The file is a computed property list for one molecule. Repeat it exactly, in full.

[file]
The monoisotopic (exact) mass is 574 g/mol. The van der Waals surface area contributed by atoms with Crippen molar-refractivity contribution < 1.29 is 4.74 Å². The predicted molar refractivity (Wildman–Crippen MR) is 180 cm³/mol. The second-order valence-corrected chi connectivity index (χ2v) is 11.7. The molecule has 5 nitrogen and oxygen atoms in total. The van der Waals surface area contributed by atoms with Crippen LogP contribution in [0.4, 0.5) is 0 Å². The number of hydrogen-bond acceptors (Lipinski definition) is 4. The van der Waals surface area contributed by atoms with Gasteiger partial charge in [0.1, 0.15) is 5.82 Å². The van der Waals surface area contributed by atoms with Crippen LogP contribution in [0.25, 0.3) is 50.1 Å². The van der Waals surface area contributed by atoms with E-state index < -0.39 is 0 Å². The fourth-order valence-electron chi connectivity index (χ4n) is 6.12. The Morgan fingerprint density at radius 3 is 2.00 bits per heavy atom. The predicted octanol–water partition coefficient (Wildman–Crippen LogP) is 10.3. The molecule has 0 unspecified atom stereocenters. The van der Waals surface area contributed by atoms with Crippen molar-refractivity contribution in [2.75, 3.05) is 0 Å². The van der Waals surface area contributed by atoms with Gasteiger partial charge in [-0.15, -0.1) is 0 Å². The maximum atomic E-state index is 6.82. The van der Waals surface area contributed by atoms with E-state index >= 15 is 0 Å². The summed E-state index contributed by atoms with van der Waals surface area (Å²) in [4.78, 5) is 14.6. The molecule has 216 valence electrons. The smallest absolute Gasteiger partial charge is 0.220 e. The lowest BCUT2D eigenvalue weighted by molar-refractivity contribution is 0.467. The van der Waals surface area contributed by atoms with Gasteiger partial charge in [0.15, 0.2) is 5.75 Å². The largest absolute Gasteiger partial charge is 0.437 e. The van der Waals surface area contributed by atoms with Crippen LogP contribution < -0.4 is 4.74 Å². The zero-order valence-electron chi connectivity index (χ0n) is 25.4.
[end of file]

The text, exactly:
The monoisotopic (exact) mass is 574 g/mol. The van der Waals surface area contributed by atoms with Crippen molar-refractivity contribution < 1.29 is 4.74 Å². The predicted molar refractivity (Wildman–Crippen MR) is 180 cm³/mol. The second-order valence-corrected chi connectivity index (χ2v) is 11.7. The molecule has 5 nitrogen and oxygen atoms in total. The van der Waals surface area contributed by atoms with Crippen LogP contribution in [0.4, 0.5) is 0 Å². The number of hydrogen-bond acceptors (Lipinski definition) is 4. The van der Waals surface area contributed by atoms with Gasteiger partial charge in [0.1, 0.15) is 5.82 Å². The van der Waals surface area contributed by atoms with Crippen LogP contribution in [0.25, 0.3) is 50.1 Å². The van der Waals surface area contributed by atoms with E-state index < -0.39 is 0 Å². The fourth-order valence-electron chi connectivity index (χ4n) is 6.12. The Morgan fingerprint density at radius 3 is 2.00 bits per heavy atom. The predicted octanol–water partition coefficient (Wildman–Crippen LogP) is 10.3. The molecule has 0 unspecified atom stereocenters. The van der Waals surface area contributed by atoms with Crippen molar-refractivity contribution in [2.75, 3.05) is 0 Å². The van der Waals surface area contributed by atoms with Gasteiger partial charge in [-0.15, -0.1) is 0 Å². The maximum atomic E-state index is 6.82. The van der Waals surface area contributed by atoms with E-state index >= 15 is 0 Å². The summed E-state index contributed by atoms with van der Waals surface area (Å²) in [4.78, 5) is 14.6. The molecule has 216 valence electrons. The smallest absolute Gasteiger partial charge is 0.220 e. The lowest BCUT2D eigenvalue weighted by molar-refractivity contribution is 0.467. The van der Waals surface area contributed by atoms with Gasteiger partial charge in [0.15, 0.2) is 5.75 Å². The largest absolute Gasteiger partial charge is 0.437 e. The van der Waals surface area contributed by atoms with Crippen LogP contribution < -0.4 is 4.74 Å². The zero-order valence-electron chi connectivity index (χ0n) is 25.4.